Meet Our Science Team
High Lonesome Ranch Institute Staff:
Hal Salwasser, PhD, is President and Director for the High Lonesome Institute. He is Dean emeritus of the College of Forestry, ex-Director of the Oregon Forest Research Laboratory, and now Professor of Forest Ecosystems and Society at Oregon State University. Hal concluded a 20-year career with the US Forest Service in 2000, heading the Northern Region and Pacific Southwest Research Stations in his final years. Hal served on the National Commission on Science for Sustainable Forestry, which he chaired in 2003-2005, and the University Programs Subcommittee of the Boone and Crockett Club. Hal’s areas of expertise include wildlife, forest and rangeland ecology and natural resources policy.
Richard Kennedy, PhD, DVM, is the Database Developer and Research Veterinarian for HLI. He graduated with a DVM and PhD from the Western College of Veterinary Medicine in Saskatoon, Saskatchewan in 1986.
Trent Seager, MSc, is the HLI Aspen Ecologist, with a focus on aspen restoration. He also works on aspen restoration projects on National Forests in Oregon and California. He is currently pursuing his PhD in Forest Ecology studying climate change and disturbance using aspen as an ecosystem indicator.
Shelby Hiestand, MS, is HLI Field Coordinator for 2013. She completed her Bachelor of Science in fisheries and wildlife at Michigan State University and Master of Science at Southern Illinois University Carbondale with the Cooperative Wildlife Research Laboratory. Her thesis research was a survey and spatial analysis of bobcat parasites in Illinois. At High Lonesome Ranch she will be assisting research crews and the summer field schools for Prescott College, Trinity University, and the TEN program. She will also develop interpretive materials for guests.
HLI Scientist and Advisors
Cristina Eisenberg, PhD, was the initial HLR Research Director from 2009-2012 and led HLR development work on the Western Landowners Alliance. She is an Ecologist and the Principal Investigator on the Trophic Cascades Involving Humans, Keystone Predators, Elk, and Aspen in North-Central Colorado on the High Lonesome Ranch Research Project. Cristina is also Co-Principal Investigator on the Wildlife Disease Monitoring Program. Cristina was a Boone and Crockett Fellow and earned her PhD at Oregon State University in Forestry and Wildlife in 2012. She is the author of The Wolf’s Tooth: Keystone Predators, Trophic Cascades, and Biodiversity. Cristina conducts research in Alaska and the northern and southern Rocky Mountains on predator/prey interactions involving large carnivores and their ungulate prey.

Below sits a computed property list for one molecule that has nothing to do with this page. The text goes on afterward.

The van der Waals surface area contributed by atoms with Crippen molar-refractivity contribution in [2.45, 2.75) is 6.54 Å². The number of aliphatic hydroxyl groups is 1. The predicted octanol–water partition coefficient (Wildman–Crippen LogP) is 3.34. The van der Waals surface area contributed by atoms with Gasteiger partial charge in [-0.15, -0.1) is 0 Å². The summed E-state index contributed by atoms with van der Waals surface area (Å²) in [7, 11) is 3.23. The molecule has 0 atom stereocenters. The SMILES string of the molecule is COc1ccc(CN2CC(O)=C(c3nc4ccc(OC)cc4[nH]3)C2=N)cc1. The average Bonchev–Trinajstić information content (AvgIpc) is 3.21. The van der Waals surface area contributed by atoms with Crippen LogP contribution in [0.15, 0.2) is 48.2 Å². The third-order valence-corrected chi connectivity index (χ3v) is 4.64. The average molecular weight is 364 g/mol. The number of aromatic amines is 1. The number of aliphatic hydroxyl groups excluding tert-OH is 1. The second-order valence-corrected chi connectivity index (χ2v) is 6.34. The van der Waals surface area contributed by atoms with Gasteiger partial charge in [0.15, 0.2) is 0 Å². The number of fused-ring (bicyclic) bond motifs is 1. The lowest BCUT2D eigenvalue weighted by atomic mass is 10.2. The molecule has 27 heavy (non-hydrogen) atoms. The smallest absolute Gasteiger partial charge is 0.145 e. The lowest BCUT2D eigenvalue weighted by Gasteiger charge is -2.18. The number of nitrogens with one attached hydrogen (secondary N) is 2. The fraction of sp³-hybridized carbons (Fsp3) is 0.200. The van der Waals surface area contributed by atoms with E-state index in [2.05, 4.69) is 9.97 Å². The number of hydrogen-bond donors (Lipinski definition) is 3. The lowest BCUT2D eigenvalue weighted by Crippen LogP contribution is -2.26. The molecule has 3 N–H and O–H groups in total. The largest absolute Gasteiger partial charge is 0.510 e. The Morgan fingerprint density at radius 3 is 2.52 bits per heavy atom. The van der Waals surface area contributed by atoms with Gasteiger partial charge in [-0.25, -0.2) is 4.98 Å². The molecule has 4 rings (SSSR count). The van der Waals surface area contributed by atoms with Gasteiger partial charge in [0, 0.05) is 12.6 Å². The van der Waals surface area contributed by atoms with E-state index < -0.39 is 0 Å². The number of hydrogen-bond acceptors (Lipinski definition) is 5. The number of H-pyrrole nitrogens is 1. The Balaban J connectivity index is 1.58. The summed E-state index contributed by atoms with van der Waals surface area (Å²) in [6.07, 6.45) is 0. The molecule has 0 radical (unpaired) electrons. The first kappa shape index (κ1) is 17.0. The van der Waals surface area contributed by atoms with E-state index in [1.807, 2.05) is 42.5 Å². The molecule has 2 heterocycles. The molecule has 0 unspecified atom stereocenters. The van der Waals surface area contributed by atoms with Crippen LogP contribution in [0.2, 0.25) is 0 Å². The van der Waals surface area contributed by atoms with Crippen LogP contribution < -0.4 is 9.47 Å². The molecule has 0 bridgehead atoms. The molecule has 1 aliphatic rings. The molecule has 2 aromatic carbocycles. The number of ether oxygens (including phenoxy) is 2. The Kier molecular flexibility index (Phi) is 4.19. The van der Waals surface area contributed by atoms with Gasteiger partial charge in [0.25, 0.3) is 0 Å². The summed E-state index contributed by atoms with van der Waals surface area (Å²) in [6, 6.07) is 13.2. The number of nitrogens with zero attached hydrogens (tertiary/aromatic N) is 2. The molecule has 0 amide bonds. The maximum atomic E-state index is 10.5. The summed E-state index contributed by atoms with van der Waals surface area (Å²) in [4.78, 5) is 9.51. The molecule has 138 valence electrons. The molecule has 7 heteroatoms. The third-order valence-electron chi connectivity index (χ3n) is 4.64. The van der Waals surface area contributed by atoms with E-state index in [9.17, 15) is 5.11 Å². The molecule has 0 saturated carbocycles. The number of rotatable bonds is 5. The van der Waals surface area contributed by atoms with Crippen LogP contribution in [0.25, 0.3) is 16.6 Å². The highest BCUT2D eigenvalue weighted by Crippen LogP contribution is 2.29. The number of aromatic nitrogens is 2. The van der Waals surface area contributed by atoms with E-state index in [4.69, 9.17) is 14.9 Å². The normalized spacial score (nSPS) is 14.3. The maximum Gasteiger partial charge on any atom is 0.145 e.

Michael Soulé, PhD, is Senior Science Advisor to HLI and a Co-Principal Investigator on the Trophic Cascades Involving Humans, Keystone Predators, Elk, and Aspen in North-Central Colorado on the High Lonesome Ranch Research Project and HLR. Michael is Professor Emeritus at the University of California, Santa Cruz, and a founder and first President of the Society for Conservation Biology and The Wildlands Network. Michael has written and edited 9 books on science and has published more than 170 articles on population and evolutionary biology, fluctuating asymmetry, population genetics, island biogeography, environmental studies, biodiversity policy, nature conservation, and ethics.
Howard Whiteman, Ph.D., is Principal Investigator on the Conservation Planning and Trophic Cascades Research for the Kimball Creek Watershed Restoration Project. He is a Professor of Wildlife and Conservation Biology and Director of the Watershed Studies Institute at Murray State University. He has been studying aquatic ecology and evolution in the Elk Mountains of Colorado as a principal investigator at the Rocky Mountain Biological Laboratory for more than two decades. His current research at HLR focuses on the role of trophic cascades in the restoration of stream and riparian ecosystems.
Kaylin Boeckman, B.S., is a graduate student at Murray State University working on the Conservation Planning and Trophic Cascades Research for the Kimball Creek Watershed Restoration Project. She is gathering baseline data on trophic cascades within Kimball Creek and conducting experiments using the current top predator, tiger salamanders, to understand how predation influences the diversity and abundance of stream invertebrates. She earned her B.S. from Truman State University.
Scot Peterson, B.S., is a NSF Graduate Research Fellow at Murray State University and is a co-investigator on the Conservation Planning and Trophic Cascades Research for the Kimball Creek Watershed Restoration Project. He is gathering baseline ecological data in order to measure the success of the proposed restoration of Kimball Creek, as well as investigating the ability of the stream community to recover from the restoration. He holds a B.S. in Biology from Southern Illinois University (SIU), and worked as a research technician and lab manager in SIU’s Freshwater Ecology Lab.
Kenyon Fields, BA, MA, MS, is the Strategy Director for Wildlands Network and liaison from the Western Landowners Alliance to the HLR. Kenyon focuses on the Western Wildway Network Initiative — an international effort to employ the power of networks of people to protect a connected network of conservation lands from northern Alaska’s Brooks Range through the Rockies into northern Mexico. He leads their inter-organizational Connectivity Policy Working Group.